Advertising is a way to sell products to the consumers. Advertising has been going on for thousands of years from the very basic "word of mouth" to newspapers and magazines, radio, television, and the Internet. The newspaper and magazine advertising medium began in the 17th century in England. This advertising medium was passed on to America during the colonial period in the early 18th century. Due to the invention of radio, people then soon used this broadcast medium for advertisement and it became quite popular in the early 1920's. The television era then came along during the middle of the 1940's and people started to utilize this medium for advertising. In the late 1980's and early 1990's, due to the advancement of the Internet and the computer technology which made home PCs more affordable, Internet advertising became one of the most cost effective advertising media for the people… Although advertising media have changed over the years, none of the media mentioned in this paper is considered useless or obsolete. There will always be someone who picks one medium over the other due to his or her circumstances, such as traveling, remote working location, vacation, etc.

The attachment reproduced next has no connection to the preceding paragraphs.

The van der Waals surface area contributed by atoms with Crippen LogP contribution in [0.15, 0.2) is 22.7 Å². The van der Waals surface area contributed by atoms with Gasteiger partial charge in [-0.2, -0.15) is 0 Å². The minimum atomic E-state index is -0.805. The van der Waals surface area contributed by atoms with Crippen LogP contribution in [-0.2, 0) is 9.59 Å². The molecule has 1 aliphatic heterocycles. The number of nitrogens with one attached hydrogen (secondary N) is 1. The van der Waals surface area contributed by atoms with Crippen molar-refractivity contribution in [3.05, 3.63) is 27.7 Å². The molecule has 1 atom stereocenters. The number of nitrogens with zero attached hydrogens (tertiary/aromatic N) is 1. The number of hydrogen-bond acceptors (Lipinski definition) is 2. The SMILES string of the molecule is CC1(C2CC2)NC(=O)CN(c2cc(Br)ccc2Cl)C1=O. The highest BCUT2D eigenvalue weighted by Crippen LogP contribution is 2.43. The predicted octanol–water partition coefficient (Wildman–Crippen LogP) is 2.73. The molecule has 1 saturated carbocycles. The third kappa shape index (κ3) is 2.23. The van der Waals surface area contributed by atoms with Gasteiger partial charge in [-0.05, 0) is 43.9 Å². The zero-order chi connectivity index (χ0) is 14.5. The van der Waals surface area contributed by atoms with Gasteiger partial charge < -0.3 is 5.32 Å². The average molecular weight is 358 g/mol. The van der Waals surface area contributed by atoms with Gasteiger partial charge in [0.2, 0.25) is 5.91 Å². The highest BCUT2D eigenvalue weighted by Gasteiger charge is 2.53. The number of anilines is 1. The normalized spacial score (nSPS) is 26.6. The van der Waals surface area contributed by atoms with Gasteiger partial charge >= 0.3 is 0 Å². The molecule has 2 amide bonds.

While designing and composing the group project, students need to simultaneously apply and revise what they have learned about their focus discipline to accommodate the interpretation of information contributed by others in the group. Then in the process of synthesizing knowledge gathered by each member of the group, they need to put this understanding to work to enable them to reach their personal and group goals in a way consistent with their own values. This has often not been an easy task for students, as their responses to feedback questionnaires indicate. Although virtually all students say that they believe this writing assignment is a valuable experience (specifically because it teaches them how to work with other people), they also say that dealing with so many different viewpoints is difficult. However, they indicate that writing in a group does teach them the necessity of listening to and respecting one another's opinions and of working out compromises when there is disagreement among the group members.